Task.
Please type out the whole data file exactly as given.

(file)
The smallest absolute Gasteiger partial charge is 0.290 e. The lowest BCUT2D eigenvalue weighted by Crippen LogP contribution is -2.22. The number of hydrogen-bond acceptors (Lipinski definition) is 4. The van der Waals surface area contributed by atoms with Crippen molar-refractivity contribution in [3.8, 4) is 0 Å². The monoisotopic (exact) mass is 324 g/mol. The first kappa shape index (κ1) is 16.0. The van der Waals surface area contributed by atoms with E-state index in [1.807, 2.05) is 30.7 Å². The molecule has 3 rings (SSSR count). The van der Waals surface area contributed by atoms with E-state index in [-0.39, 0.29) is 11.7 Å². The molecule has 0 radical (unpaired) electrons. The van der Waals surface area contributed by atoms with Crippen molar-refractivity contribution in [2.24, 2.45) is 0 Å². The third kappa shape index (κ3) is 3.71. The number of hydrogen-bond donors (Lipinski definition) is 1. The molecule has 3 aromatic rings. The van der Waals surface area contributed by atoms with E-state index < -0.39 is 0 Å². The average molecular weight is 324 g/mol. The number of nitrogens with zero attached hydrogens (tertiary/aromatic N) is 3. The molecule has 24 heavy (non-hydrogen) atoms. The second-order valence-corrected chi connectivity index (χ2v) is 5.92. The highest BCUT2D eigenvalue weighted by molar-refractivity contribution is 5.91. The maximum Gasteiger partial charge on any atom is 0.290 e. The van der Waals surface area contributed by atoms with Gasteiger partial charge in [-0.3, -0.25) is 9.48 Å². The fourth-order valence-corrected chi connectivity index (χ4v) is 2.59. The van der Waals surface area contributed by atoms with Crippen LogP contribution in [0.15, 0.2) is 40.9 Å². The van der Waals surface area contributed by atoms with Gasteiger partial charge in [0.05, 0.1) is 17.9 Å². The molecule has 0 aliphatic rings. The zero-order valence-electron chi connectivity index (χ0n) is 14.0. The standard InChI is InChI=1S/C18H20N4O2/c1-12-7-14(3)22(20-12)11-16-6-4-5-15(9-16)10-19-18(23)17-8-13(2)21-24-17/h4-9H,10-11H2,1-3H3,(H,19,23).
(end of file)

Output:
The smallest absolute Gasteiger partial charge is 0.290 e. The lowest BCUT2D eigenvalue weighted by Crippen LogP contribution is -2.22. The number of hydrogen-bond acceptors (Lipinski definition) is 4. The van der Waals surface area contributed by atoms with Crippen molar-refractivity contribution in [3.8, 4) is 0 Å². The monoisotopic (exact) mass is 324 g/mol. The first kappa shape index (κ1) is 16.0. The van der Waals surface area contributed by atoms with E-state index in [1.807, 2.05) is 30.7 Å². The molecule has 3 rings (SSSR count). The van der Waals surface area contributed by atoms with E-state index in [-0.39, 0.29) is 11.7 Å². The molecule has 0 radical (unpaired) electrons. The van der Waals surface area contributed by atoms with Crippen molar-refractivity contribution in [2.24, 2.45) is 0 Å². The third kappa shape index (κ3) is 3.71. The number of hydrogen-bond donors (Lipinski definition) is 1. The molecule has 3 aromatic rings. The van der Waals surface area contributed by atoms with E-state index < -0.39 is 0 Å². The average molecular weight is 324 g/mol. The number of nitrogens with zero attached hydrogens (tertiary/aromatic N) is 3. The molecule has 24 heavy (non-hydrogen) atoms. The second-order valence-corrected chi connectivity index (χ2v) is 5.92. The highest BCUT2D eigenvalue weighted by molar-refractivity contribution is 5.91. The maximum Gasteiger partial charge on any atom is 0.290 e. The van der Waals surface area contributed by atoms with Gasteiger partial charge in [-0.3, -0.25) is 9.48 Å². The fourth-order valence-corrected chi connectivity index (χ4v) is 2.59. The van der Waals surface area contributed by atoms with Crippen LogP contribution in [0.15, 0.2) is 40.9 Å². The van der Waals surface area contributed by atoms with Gasteiger partial charge in [0.05, 0.1) is 17.9 Å². The molecule has 0 aliphatic rings. The zero-order valence-electron chi connectivity index (χ0n) is 14.0. The standard InChI is InChI=1S/C18H20N4O2/c1-12-7-14(3)22(20-12)11-16-6-4-5-15(9-16)10-19-18(23)17-8-13(2)21-24-17/h4-9H,10-11H2,1-3H3,(H,19,23).